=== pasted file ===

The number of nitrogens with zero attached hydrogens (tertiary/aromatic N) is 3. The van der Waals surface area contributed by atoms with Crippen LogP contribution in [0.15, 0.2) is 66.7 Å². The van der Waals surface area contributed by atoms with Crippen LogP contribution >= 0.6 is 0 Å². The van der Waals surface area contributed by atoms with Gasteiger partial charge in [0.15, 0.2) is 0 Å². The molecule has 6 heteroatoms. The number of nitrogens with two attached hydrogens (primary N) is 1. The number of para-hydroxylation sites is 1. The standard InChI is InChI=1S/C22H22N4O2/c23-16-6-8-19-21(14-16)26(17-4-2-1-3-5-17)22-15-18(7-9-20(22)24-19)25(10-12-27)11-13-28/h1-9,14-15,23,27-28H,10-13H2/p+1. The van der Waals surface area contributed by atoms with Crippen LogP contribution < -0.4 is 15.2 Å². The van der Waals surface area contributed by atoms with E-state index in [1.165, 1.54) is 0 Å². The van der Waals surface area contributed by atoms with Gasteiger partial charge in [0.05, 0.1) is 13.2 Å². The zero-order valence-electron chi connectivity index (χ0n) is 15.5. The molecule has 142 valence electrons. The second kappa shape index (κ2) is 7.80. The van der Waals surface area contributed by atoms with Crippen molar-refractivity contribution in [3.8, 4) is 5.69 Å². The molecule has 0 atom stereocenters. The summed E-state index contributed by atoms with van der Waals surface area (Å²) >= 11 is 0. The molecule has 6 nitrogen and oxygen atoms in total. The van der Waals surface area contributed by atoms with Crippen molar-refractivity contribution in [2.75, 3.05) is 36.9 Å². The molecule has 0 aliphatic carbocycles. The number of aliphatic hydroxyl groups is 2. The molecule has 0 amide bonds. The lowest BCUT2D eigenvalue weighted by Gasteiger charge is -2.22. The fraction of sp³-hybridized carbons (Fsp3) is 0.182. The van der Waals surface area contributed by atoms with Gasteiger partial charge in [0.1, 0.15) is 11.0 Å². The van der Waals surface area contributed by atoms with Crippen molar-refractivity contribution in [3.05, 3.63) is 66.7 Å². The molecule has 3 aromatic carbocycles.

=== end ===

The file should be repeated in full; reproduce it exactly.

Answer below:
The number of nitrogens with zero attached hydrogens (tertiary/aromatic N) is 3. The van der Waals surface area contributed by atoms with Crippen LogP contribution in [0.15, 0.2) is 66.7 Å². The van der Waals surface area contributed by atoms with Crippen LogP contribution >= 0.6 is 0 Å². The van der Waals surface area contributed by atoms with Gasteiger partial charge in [0.15, 0.2) is 0 Å². The molecule has 6 heteroatoms. The number of nitrogens with two attached hydrogens (primary N) is 1. The number of para-hydroxylation sites is 1. The standard InChI is InChI=1S/C22H22N4O2/c23-16-6-8-19-21(14-16)26(17-4-2-1-3-5-17)22-15-18(7-9-20(22)24-19)25(10-12-27)11-13-28/h1-9,14-15,23,27-28H,10-13H2/p+1. The van der Waals surface area contributed by atoms with Crippen LogP contribution < -0.4 is 15.2 Å². The van der Waals surface area contributed by atoms with E-state index in [1.165, 1.54) is 0 Å². The van der Waals surface area contributed by atoms with Gasteiger partial charge in [0.05, 0.1) is 13.2 Å². The zero-order valence-electron chi connectivity index (χ0n) is 15.5. The molecule has 142 valence electrons. The second kappa shape index (κ2) is 7.80. The van der Waals surface area contributed by atoms with Crippen molar-refractivity contribution in [3.8, 4) is 5.69 Å². The molecule has 0 atom stereocenters. The summed E-state index contributed by atoms with van der Waals surface area (Å²) >= 11 is 0. The molecule has 6 nitrogen and oxygen atoms in total. The van der Waals surface area contributed by atoms with Crippen molar-refractivity contribution in [2.75, 3.05) is 36.9 Å². The molecule has 0 aliphatic carbocycles. The number of aliphatic hydroxyl groups is 2. The molecule has 0 amide bonds. The lowest BCUT2D eigenvalue weighted by Gasteiger charge is -2.22. The fraction of sp³-hybridized carbons (Fsp3) is 0.182. The van der Waals surface area contributed by atoms with Gasteiger partial charge in [0.1, 0.15) is 11.0 Å². The van der Waals surface area contributed by atoms with Crippen molar-refractivity contribution in [3.05, 3.63) is 66.7 Å². The molecule has 3 aromatic carbocycles.